G.B.: I grew up with those movies that you’re talking about back in the ’80s and ’90s. I’d feel like that watching those movies: I get in the car, I put my feet up on the dashboard, I think I’m the coolest thing, even though I wasn’t even in the movie. But I’m like, That movie made me cool. That movie made me want to be a badass. It made me want to be more brave. I want to be that guy making people put their feet on the dashboard and think, I want to be a hero.
That’s one of the main reasons that I’ve always loved these kinds of stories. I don’t know if it’s specifically been a plan; I think it’s partly that’s what I do and partly that’s what so few other people do now. They’ve all turned into superheroes, and there’s very few just regular heroes left. I’ve always been into the hero’s journey but without necessarily having to be the most amazing warrior — because we’re all on a hero’s journey. If you meet a submarine captain, you speak to them and you go, “It’s just a guy. He’s just a guy that I know and I like and he’s quite funny and he’s very smart and he has issues. Maybe he has a little bit of a big ego here, or maybe he has a chip on his shoulder there.” I want to play that in a way that people can imagine themselves in that situation, rather than, All right. That’s guy’s cool, but I could never be that.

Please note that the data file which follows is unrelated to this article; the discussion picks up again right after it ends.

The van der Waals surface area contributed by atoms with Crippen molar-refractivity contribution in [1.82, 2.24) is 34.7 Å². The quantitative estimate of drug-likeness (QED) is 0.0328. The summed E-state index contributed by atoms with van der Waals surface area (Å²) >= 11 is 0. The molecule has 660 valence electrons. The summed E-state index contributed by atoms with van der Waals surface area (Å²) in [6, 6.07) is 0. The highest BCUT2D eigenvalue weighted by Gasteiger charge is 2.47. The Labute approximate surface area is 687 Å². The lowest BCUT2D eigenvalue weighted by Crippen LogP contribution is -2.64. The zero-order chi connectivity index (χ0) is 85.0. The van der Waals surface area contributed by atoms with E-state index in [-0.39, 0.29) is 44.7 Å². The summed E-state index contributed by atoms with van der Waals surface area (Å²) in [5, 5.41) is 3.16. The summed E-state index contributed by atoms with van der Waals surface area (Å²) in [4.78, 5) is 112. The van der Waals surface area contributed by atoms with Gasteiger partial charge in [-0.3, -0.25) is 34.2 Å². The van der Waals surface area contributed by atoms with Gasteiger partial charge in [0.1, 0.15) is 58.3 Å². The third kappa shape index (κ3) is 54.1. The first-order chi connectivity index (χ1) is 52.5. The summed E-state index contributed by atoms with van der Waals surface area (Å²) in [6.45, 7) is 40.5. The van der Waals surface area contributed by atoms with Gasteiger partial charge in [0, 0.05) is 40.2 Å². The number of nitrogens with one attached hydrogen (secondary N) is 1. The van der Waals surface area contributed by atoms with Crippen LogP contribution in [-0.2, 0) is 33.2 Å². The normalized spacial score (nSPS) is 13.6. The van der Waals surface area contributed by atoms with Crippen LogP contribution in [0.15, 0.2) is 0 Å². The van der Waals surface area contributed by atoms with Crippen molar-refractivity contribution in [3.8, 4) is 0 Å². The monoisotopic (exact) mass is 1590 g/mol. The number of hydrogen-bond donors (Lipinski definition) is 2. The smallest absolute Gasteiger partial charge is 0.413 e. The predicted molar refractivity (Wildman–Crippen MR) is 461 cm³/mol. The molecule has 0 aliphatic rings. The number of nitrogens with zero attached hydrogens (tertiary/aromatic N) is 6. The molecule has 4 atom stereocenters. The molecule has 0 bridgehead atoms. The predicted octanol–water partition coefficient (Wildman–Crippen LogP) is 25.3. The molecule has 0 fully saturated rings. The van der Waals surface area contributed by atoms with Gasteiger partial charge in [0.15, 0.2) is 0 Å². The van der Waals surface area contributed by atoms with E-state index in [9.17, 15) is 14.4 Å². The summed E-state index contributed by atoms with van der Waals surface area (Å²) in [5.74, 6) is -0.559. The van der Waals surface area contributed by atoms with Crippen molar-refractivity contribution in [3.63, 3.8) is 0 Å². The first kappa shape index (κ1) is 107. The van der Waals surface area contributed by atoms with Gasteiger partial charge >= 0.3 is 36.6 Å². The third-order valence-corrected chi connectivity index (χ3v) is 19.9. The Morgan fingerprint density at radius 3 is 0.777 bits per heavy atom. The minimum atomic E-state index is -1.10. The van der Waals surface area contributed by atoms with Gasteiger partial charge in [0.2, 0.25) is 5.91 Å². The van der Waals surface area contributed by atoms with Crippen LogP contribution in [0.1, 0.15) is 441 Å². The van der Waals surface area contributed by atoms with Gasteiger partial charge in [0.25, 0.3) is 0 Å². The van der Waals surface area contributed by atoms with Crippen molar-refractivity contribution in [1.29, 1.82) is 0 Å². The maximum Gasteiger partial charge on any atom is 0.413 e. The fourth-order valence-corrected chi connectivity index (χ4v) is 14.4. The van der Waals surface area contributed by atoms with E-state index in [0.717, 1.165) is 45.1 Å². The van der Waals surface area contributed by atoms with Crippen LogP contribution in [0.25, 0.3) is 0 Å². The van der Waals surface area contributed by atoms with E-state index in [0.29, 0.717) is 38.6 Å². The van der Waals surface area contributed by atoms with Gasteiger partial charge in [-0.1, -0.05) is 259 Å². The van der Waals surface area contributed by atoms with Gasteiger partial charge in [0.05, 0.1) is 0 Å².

I feel like I keep saying “I’m getting out of these movies.” Then I meet up with Ric and we do Angel Has Fallen and I go, “Okay, I’m getting out of these movies.” And then Greenland comes along, and I’m like, “Okay, I loved it, but I’m getting out of these movies.” And then Ric says, “Hey, I’ve got Kandahar.” I’m like, “Okay, but then I’m getting out.”